The Mayor and his Clean City


When  Apsomji got up at 5 in the morning partly because of the alarm bell ringing and also because of the commotion caused by his few followers who had already entered his visiting room, he knew it was going to be a good day.

Sometimes he was wary of  these followers who had been acting as his disciples, advisers and red tape, all put together. Their clamoring was so much that he had always thought of sacking them all or at least put sack cloth over their loud mouths. There was no privacy in the sense, as he could sense it from the bed room. Here he was only getting up and they were walking into the dining room now as enforcement sleuths would walk in uninvited and treat themselves to food leftovers in the refrigerator and on the table.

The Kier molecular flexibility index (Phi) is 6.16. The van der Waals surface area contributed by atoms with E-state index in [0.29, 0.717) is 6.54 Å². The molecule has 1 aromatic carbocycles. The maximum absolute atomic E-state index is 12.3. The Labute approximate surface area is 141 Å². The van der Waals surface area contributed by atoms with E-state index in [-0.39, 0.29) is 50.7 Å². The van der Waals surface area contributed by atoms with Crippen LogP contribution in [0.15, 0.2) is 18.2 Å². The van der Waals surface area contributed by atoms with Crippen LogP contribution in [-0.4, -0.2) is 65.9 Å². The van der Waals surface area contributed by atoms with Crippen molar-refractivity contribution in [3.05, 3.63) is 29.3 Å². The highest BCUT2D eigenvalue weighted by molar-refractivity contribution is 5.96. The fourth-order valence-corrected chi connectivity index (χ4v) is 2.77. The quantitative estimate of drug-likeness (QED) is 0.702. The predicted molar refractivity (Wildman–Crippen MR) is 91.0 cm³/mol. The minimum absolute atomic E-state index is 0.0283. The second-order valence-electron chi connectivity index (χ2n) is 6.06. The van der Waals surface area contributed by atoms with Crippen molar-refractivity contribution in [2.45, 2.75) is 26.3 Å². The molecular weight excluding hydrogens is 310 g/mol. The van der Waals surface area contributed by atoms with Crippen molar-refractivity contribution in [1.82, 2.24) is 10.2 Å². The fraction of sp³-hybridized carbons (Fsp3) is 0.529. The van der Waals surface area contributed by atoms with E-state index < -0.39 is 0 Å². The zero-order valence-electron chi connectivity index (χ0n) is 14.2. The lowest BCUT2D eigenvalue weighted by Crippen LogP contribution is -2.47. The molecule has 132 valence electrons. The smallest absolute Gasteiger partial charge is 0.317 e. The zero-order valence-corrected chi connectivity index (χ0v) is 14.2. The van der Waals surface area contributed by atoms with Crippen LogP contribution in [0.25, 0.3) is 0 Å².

Still, Apsomji thought, they were needed to give him company and vet on his ideas that steamed from his head. Today was going to be a good day, as he stretched his arms, went through his yogic motions followed by the rush to the bathroom to complete his ablutions. When the warm water was falling from the geyser, he was wondering what pep talk should he be doing in front of the European delegation who were in town to gauge and most probably reward his city for its cleanliness and care of labor and destitute people.